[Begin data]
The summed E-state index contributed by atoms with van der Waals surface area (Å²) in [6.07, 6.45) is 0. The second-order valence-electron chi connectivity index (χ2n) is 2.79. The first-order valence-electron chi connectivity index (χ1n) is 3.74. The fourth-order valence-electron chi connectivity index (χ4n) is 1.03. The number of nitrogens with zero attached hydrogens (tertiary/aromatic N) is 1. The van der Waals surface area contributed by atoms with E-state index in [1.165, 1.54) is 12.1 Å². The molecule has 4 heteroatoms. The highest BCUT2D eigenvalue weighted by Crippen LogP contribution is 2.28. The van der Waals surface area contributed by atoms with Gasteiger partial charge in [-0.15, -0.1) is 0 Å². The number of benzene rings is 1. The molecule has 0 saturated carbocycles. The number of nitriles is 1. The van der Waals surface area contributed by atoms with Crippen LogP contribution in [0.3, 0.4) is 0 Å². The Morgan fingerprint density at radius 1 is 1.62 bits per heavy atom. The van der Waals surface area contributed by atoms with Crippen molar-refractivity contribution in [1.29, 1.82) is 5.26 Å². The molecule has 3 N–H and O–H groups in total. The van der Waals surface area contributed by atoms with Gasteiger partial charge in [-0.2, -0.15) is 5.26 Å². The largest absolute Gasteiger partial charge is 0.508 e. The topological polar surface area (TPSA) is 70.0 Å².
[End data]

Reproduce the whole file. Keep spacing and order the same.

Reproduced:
The summed E-state index contributed by atoms with van der Waals surface area (Å²) in [6.07, 6.45) is 0. The second-order valence-electron chi connectivity index (χ2n) is 2.79. The first-order valence-electron chi connectivity index (χ1n) is 3.74. The fourth-order valence-electron chi connectivity index (χ4n) is 1.03. The number of nitrogens with zero attached hydrogens (tertiary/aromatic N) is 1. The van der Waals surface area contributed by atoms with E-state index in [1.165, 1.54) is 12.1 Å². The molecule has 4 heteroatoms. The highest BCUT2D eigenvalue weighted by Crippen LogP contribution is 2.28. The van der Waals surface area contributed by atoms with Gasteiger partial charge in [-0.15, -0.1) is 0 Å². The number of benzene rings is 1. The molecule has 0 saturated carbocycles. The number of nitriles is 1. The van der Waals surface area contributed by atoms with Crippen LogP contribution in [0.3, 0.4) is 0 Å². The Morgan fingerprint density at radius 1 is 1.62 bits per heavy atom. The van der Waals surface area contributed by atoms with Crippen molar-refractivity contribution in [1.29, 1.82) is 5.26 Å². The molecule has 3 N–H and O–H groups in total. The van der Waals surface area contributed by atoms with Gasteiger partial charge in [-0.2, -0.15) is 5.26 Å². The largest absolute Gasteiger partial charge is 0.508 e. The topological polar surface area (TPSA) is 70.0 Å².